DNA 17
17th International Conference on
DNA Computing and Molecular Programming

California Institute of Technology
Beckman Institute
Pasadena, California, USA
September 19 - 23, 2011

There will be three 90 minute lecture-style tutorials on Sept. 19:

  1. David Doty: Theory of Algorithmic Self-Assembly with DNA Tiles

    Abstract: Self-assembly is the process by which simple components automatically assemble themselves into larger structures, such as self-assembly of individual DNA strands into large, complex polymer structures. Algorithmic self-assembly is distinguished by having much fewer types of components in the final structure than total components, so that components must compute where to attach using only local information. This is in analogy to a Turing machine using only its current state and local memory to decide the next move. One particular model of DNA self-assembly, the Tile Assembly Model introduced by Winfree in 1998, has received extensive theoretical study, largely by computer scientists studying the unique computational aspects of self-assembly. In this tutorial, we review this theory, focusing on the following themes:

    1. Motivation and definition of the model
    2. Fundamental theoretical results
    3. Connections to other areas of mathematics and computer science
    4. Brief introduction to the papers and posters in DNA 17 on theoretical tile assembly

    There will also be some discussion of experimental implementations of the Tile Assembly Model, although this is not the central focus of the tutorial.

    talk (OpenOffice)
    talk (PowerPoint)

  2. David Soloveichik: The Programming Language of Chemical Kinetics, and How To Discipline Your DNA Molecules using Strand Displacement Cascades

    Abstract: An abstract chemical reaction network (CRN) is simply a set of formal coupled chemical reactions between certain chemical species A, B, C... Traditionally, CRNs have been used only as a descriptive language in order to model and analyze existing chemical systems. However, I will argue that CRNs constitute a natural choice for a prescriptive "programming language" to specify the desired behavior of engineered chemical system. I will show a few examples of basic algorithms written with CRNs, and discuss some theoretical open questions.

    Switching gears, in the second part of the talk I will give a tutorial on strand displacement cascades. While CRNs are abstract specifications of behavior, nucleic acid strand displacement cascades allow making such specification a physical reality. My tutorial will be general, aimed at introducing you to this powerful programmable reaction primitive, which appears in a number of works at this conference.

    talk (PDF)

  3. Eric Klavins: Specification and Control of Stochastic Biochemical Systems

    Abstract: Chemical reactions that occur inside cells are quite noisy, primarily due to the small numbers of molecules involved. Nevertheless, cells are capable of tight control of chemical reactions using feedback and other mechanism. Synthetic biologists are beginning to understand, mimic, and redeploy these mechanisms, building on a growing understanding of how randomness in cells works. In this tutorial, we will describe in detail the stochastic model of chemical reaction networks, including: the derivation of the master equation, moment dynamics, finite state projection, mixed low-copy number (discrete) and concentration based (continuous) systems. In addition, we will describe several problems in designing and controlling biochemical systems so that means, variances, and covariances match performance specifications. Finally, we will discuss various distributed algorithms, such as consensus and leader election, that require random number generators to function. We will describe how such algorithms can be implemented by stochastic chemical reactions and how to simulate their behavior in spatial models of cell-growth.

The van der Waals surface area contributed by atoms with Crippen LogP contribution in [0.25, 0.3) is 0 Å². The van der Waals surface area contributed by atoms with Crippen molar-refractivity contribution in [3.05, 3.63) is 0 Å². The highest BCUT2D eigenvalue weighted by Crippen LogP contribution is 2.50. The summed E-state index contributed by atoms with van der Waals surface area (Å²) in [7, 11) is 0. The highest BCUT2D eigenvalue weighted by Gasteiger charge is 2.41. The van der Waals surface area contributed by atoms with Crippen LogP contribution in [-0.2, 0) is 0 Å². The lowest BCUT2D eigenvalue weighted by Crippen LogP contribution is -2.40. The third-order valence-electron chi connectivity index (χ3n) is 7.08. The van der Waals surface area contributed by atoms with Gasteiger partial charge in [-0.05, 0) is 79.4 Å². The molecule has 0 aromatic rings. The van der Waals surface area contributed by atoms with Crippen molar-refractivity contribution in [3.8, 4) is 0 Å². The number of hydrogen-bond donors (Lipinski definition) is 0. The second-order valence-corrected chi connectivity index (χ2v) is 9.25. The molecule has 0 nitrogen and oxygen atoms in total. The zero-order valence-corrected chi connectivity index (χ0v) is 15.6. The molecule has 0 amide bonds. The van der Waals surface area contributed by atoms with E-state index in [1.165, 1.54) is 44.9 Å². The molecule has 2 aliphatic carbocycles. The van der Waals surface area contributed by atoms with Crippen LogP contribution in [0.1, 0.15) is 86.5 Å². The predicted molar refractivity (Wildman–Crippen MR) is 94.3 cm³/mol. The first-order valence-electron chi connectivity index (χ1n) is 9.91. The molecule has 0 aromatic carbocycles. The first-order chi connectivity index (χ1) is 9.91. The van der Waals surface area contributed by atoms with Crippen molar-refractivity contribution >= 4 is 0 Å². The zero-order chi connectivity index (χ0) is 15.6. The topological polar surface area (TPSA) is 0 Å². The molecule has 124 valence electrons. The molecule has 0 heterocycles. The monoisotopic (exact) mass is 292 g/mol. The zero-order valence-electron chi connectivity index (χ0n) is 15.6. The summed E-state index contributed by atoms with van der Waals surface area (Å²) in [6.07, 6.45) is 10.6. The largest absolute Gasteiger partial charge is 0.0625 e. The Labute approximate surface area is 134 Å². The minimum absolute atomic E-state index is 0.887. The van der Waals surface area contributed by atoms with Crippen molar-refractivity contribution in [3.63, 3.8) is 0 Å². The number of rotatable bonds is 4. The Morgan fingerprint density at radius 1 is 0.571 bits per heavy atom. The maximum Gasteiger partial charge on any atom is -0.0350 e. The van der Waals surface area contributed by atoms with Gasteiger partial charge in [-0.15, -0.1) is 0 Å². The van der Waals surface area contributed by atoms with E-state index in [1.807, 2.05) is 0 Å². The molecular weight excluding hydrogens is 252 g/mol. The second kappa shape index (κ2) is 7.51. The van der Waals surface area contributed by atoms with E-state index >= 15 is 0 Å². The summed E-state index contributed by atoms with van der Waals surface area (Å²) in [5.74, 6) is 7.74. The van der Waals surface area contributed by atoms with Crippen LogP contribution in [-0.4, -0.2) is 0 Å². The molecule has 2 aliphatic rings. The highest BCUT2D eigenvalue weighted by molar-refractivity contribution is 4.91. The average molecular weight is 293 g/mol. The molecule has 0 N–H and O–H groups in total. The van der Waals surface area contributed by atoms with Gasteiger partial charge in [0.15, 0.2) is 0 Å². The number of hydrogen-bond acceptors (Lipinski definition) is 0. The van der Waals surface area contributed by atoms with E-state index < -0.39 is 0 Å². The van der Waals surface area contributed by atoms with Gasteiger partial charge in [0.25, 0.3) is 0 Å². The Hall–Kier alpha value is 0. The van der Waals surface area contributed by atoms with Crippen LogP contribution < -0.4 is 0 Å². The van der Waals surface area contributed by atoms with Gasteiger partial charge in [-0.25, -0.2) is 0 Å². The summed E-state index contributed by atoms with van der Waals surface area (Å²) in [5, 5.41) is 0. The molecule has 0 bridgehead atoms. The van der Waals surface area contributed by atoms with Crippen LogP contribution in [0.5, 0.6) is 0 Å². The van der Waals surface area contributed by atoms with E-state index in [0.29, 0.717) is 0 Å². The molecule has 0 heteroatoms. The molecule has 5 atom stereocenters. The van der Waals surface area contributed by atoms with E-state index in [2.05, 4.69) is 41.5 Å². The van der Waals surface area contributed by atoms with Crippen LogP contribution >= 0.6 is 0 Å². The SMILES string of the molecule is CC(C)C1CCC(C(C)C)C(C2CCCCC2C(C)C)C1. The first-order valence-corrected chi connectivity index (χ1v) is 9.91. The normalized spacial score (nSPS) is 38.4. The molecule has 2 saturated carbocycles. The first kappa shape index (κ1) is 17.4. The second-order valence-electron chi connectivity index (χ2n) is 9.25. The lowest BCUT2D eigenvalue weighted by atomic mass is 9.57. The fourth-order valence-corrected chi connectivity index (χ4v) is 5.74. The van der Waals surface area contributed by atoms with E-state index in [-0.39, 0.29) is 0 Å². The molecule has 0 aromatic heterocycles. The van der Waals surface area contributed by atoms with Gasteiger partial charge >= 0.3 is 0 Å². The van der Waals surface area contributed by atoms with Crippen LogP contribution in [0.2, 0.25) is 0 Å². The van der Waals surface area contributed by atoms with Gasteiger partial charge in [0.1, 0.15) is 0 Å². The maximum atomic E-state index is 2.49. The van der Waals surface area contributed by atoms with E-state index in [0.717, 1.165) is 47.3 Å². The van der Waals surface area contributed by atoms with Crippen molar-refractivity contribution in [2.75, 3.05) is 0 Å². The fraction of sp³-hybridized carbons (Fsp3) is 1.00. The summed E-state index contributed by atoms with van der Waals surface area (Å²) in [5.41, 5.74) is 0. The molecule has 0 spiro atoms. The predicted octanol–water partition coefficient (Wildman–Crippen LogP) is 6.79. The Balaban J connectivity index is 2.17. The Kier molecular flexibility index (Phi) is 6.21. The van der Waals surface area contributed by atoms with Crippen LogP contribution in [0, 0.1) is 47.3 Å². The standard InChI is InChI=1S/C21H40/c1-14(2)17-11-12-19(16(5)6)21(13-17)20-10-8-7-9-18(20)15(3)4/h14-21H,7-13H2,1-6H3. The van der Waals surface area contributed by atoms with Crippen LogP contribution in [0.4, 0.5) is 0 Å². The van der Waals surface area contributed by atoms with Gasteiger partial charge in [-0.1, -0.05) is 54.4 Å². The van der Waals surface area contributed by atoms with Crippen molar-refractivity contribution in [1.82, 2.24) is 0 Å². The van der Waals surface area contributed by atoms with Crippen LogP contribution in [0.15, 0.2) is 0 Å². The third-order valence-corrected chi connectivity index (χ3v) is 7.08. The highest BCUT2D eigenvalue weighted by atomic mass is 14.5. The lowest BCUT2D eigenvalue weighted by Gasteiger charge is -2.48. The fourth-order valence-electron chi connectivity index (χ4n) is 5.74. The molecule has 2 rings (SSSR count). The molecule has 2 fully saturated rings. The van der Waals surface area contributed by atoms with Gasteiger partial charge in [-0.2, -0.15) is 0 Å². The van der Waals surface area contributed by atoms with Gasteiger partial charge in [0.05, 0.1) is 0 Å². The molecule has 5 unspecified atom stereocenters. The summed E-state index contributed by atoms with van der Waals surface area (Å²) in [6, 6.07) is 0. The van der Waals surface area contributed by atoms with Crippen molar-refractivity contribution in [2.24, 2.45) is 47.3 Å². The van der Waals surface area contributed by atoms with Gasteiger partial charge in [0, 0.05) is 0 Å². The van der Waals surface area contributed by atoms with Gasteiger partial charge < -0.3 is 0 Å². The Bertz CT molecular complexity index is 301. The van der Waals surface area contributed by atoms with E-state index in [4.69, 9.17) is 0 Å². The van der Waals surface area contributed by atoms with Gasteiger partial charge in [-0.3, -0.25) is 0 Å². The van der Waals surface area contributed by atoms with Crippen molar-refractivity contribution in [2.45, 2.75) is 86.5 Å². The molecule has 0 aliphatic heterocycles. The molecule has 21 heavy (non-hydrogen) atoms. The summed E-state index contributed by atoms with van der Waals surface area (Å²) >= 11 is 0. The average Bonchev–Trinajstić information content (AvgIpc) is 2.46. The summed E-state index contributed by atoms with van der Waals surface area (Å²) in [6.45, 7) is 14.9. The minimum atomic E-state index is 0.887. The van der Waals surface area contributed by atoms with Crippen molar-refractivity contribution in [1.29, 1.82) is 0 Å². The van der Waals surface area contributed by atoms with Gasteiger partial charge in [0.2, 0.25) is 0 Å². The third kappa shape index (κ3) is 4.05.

talk (PDF)
In parallel that day, there will be an all-day wet lab tutorial with limited enrollment.
  1. Elisa Franco, Jongmin Kim, and Josh Bishop: Genelets: synthetic in vitro transcriptional circuits

    This tutorial will introduce the in vitro transcriptional circuits toolkit. The tutorial will focus on the design, synthesis and experimental testing of a synthetic oscillator built using components from this toolkit. First, we will provide a brief theoretical introduction to transcriptional circuits, with overviews of

    1. The main features transcriptional circuits, including achievable dynamic behaviors
    2. The general design process for genelet circuits, with focus on two and three node oscillators
    3. The protocols and experimental techniques needed to implement genelet circuits in the lab.

    A laboratory session will follow, where the participants will individually run the protocols provided and collect oscillatory trajectories data for a two-node oscillator. Finally, we will describe some of the software tools that can be used to design and simulate transcriptional circuits. Participants will be encouraged to pursue a design project of their choice using the software (options/project outlines will be provided).

    Genelet Animations (PowerPoint)
    Instructions (PDF)
    Synthetic in vitro transcriptional oscillators (PDF)